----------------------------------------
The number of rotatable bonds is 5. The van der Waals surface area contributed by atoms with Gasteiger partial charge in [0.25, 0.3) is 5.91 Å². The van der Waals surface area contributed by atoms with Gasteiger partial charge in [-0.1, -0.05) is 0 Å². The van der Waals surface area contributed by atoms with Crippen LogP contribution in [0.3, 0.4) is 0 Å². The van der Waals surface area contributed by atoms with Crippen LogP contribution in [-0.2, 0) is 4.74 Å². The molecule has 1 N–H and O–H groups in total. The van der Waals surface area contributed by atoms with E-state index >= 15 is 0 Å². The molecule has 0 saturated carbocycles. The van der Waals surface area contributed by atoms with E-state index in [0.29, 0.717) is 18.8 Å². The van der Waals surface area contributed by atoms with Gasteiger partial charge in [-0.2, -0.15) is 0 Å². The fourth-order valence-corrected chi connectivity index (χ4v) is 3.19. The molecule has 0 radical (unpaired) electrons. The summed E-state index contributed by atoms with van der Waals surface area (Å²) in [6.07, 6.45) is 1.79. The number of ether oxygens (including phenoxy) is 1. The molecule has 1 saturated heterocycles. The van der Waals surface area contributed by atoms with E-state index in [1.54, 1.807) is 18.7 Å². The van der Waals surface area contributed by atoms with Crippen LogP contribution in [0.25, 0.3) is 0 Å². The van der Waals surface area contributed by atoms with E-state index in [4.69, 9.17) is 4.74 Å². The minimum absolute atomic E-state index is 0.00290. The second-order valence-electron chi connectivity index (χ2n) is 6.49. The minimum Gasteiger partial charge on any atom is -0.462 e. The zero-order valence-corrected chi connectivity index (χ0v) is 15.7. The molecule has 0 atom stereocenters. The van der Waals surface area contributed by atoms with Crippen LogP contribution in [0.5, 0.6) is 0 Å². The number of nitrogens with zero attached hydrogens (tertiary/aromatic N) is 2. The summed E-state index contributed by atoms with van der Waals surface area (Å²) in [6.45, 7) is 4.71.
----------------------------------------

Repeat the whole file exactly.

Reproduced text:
The number of rotatable bonds is 5. The van der Waals surface area contributed by atoms with Gasteiger partial charge in [0.25, 0.3) is 5.91 Å². The van der Waals surface area contributed by atoms with Gasteiger partial charge in [-0.1, -0.05) is 0 Å². The van der Waals surface area contributed by atoms with Crippen LogP contribution in [0.3, 0.4) is 0 Å². The van der Waals surface area contributed by atoms with Crippen LogP contribution in [-0.2, 0) is 4.74 Å². The molecule has 1 N–H and O–H groups in total. The van der Waals surface area contributed by atoms with E-state index >= 15 is 0 Å². The molecule has 0 saturated carbocycles. The van der Waals surface area contributed by atoms with E-state index in [0.29, 0.717) is 18.8 Å². The van der Waals surface area contributed by atoms with Gasteiger partial charge in [-0.2, -0.15) is 0 Å². The fourth-order valence-corrected chi connectivity index (χ4v) is 3.19. The molecule has 0 radical (unpaired) electrons. The summed E-state index contributed by atoms with van der Waals surface area (Å²) in [6.07, 6.45) is 1.79. The number of ether oxygens (including phenoxy) is 1. The molecule has 1 saturated heterocycles. The van der Waals surface area contributed by atoms with E-state index in [1.54, 1.807) is 18.7 Å². The van der Waals surface area contributed by atoms with Crippen LogP contribution in [0.25, 0.3) is 0 Å². The van der Waals surface area contributed by atoms with E-state index in [4.69, 9.17) is 4.74 Å². The minimum absolute atomic E-state index is 0.00290. The second-order valence-electron chi connectivity index (χ2n) is 6.49. The minimum Gasteiger partial charge on any atom is -0.462 e. The zero-order valence-corrected chi connectivity index (χ0v) is 15.7. The molecule has 0 atom stereocenters. The van der Waals surface area contributed by atoms with Crippen LogP contribution in [0.5, 0.6) is 0 Å². The number of nitrogens with zero attached hydrogens (tertiary/aromatic N) is 2. The summed E-state index contributed by atoms with van der Waals surface area (Å²) in [6.45, 7) is 4.71.